Banks and credit card issuers don't have a lot of followers on social media relative to their peers in other industries.

In a survey of 500 U.S. credit card accountholders Auriemma Consulting Group conducted online in April, 9% of respondents said they were connected via social media to a bank or credit card company compared with 44% who were connected to other brands, such as retailer Target Corp.

The report marks Auriemma's first foray into exploring cardholders' social-media activity with financial-services companies for its monthly Cardbeat publication that tracks card users' attitudes and preferences, Scott Strumello, an associate at the firm, tells PaymentsSource.

"Banks are still trying to figure out social media, and there are not a lot of conclusions we can draw yet on the relevance of bank and credit card brands' social-media connections to consumers," he says.

Indeed, scattered efforts from financial-services firms to harness social media do not point to any dominant strategy (see story).

Among respondents who said they are linked via social media to banks or credit card issuers, 34% cited JPMorgan Chase & Co. as a company they track followed by American Express Co. and Bank of America Corp., each cited by 17% of respondents.

Sixty percent of respondents that follow a bank or credit card company via social media said they expected to find news or "tips," Auriemma said. About half, or 49%, said they expected to find offers or "instant communications from the organization."

About three-quarters, or 77%, of respondents that followed banks or credit card companies through social media did so via Facebook, Auriemma’s data show, followed by 17% who did so via Twitter, 11% via Google Plus, 6% via LinkedIn, and 3% each for MySpace, YouTube and Yelp.

Some 97% of respondents that used social media cited Facebook as one of the social-media sites they are connected to, followed by 39% who cited Twitter, 35% YouTube, 24% LinkedIn, 16% Google Plus, 15% MySpace, 4% Yelp and 3% Foursquare.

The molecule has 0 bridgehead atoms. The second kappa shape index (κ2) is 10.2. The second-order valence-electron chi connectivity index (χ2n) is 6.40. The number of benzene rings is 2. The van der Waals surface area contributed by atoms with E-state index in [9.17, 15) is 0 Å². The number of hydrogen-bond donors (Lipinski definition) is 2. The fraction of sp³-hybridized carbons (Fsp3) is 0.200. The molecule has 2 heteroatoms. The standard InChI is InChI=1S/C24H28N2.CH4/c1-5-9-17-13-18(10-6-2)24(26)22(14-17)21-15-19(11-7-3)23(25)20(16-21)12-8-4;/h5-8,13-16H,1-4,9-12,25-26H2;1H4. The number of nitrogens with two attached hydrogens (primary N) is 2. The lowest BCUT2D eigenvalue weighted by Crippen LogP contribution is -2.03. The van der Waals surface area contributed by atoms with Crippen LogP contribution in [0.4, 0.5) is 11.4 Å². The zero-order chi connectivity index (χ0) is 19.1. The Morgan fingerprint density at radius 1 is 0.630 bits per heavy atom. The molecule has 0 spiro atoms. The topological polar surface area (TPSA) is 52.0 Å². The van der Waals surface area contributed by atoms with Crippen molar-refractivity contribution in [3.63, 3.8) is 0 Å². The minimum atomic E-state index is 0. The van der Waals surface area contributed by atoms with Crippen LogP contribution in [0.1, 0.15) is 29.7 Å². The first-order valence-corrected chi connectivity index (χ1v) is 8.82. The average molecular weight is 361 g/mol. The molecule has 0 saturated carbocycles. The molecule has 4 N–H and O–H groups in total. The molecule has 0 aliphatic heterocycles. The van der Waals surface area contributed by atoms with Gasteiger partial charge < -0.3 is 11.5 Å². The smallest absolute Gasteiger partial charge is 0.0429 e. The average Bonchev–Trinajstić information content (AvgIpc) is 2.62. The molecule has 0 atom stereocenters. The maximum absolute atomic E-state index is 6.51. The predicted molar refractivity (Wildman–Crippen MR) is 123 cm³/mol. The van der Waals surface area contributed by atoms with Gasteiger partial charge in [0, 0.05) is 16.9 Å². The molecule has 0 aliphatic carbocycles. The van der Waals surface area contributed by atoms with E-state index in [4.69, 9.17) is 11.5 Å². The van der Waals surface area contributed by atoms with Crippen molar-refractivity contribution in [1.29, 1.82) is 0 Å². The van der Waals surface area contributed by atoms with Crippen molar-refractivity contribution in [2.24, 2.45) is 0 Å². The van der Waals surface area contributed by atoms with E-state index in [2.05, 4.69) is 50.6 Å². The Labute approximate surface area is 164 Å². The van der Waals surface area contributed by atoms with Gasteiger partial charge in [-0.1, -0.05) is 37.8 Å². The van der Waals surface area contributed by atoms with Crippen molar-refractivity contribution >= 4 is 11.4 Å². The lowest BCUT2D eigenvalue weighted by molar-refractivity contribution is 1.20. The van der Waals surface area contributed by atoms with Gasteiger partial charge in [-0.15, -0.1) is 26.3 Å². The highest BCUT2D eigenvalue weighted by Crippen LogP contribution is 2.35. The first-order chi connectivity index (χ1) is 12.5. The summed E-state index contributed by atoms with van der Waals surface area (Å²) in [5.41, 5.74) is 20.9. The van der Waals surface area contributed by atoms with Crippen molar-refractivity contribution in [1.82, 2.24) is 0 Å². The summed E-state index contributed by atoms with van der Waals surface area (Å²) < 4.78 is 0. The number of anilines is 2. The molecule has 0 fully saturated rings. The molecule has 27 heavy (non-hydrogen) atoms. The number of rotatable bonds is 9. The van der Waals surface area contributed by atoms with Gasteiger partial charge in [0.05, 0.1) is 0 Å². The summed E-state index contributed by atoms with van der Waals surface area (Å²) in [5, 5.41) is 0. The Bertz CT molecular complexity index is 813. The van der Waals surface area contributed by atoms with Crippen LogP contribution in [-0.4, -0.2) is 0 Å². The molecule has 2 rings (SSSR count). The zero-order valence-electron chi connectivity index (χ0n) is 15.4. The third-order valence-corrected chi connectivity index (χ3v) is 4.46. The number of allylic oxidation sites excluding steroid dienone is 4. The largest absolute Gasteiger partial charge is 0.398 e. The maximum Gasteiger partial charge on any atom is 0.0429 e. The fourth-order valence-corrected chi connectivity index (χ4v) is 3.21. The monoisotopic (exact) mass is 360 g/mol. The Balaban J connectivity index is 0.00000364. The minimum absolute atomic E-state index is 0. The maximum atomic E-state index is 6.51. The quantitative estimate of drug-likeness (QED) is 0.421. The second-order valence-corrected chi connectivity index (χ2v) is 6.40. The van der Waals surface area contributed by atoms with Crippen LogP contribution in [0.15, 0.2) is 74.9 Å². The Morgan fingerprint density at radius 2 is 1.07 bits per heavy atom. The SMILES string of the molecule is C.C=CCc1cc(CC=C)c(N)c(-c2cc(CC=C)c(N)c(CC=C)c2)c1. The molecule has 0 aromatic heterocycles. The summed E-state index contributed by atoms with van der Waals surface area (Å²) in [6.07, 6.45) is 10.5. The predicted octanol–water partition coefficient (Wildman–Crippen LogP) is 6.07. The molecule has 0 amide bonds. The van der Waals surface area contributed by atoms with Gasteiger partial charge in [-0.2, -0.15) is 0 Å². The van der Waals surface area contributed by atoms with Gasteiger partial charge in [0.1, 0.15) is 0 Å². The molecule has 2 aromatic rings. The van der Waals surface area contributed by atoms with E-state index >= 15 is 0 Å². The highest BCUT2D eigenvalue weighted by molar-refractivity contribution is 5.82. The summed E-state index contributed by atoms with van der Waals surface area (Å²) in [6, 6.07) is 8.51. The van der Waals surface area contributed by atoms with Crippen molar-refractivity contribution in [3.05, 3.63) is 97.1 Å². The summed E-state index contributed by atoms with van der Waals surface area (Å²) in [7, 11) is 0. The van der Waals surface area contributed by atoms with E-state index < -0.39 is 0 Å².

Nearly half, or 48% of social-media users said they visited Facebook at least five times daily, while 35% said they visited it at least once a day. Some 23% of social-media users visited YouTube at least five times daily, while 34% visited it at least once a day, the data show.

Twenty percent of social-media users visited Twitter at least five times daily, while 31% visited it at least once per day, the report said.

More than half of all respondents either read or contributed to online blogs, the data suggest. And 54% read blogs written by others, 14% read journalist-produced news blogs, 9% contributed to a blog, and 9% said they had their own blog.

Among social-media users who responded, 84% said they used it to keep in touch with friends and family; 71% did so to reconnect with friends, classmates and others; 63% to connection with individuals they might not reach otherwise; 49% to pass the time; 44% to store photos, videos and music and to find deals, sweepstakes and promotions; and 10% to promote their companies.

Women responding tended to follow more brands on social media than did the men, with 50% of female social-media users saying they followed at least one brand compared with 38% of males who did so.

Younger respondents were more likely to be connected to social-media sites, with 97% of those younger than 25 claiming to use social media on a regular basis compared with 89% of those ages 25 to 44 and 64% of those at least 45 years old who did.

It is difficult to determine the effect of banks' social-media offerings, Strumello says.

"A bank might do a promotion encouraging customers to 'like' it in Facebook, but that doesn't necessarily add up to ongoing communications and engagement through that channel," he says.

And social-media itself is rapidly evolving, Strumello notes.

Various social-media site are experimenting with new ways to encourage usage.

"Facebook is still trying to figure out a business model," Strumello says, alluding to the company's recent moves and new efforts to monetize its offerings (see story).

"It's easy for a bank to say it has something going on with social media, but consumers are not sure what it means,” he says. “For them, engaging with banks and credit cards so far appears to be more of a curiosity factor than a really significant dialogue. It's clear that financial services are still in the early stages of developing social media."

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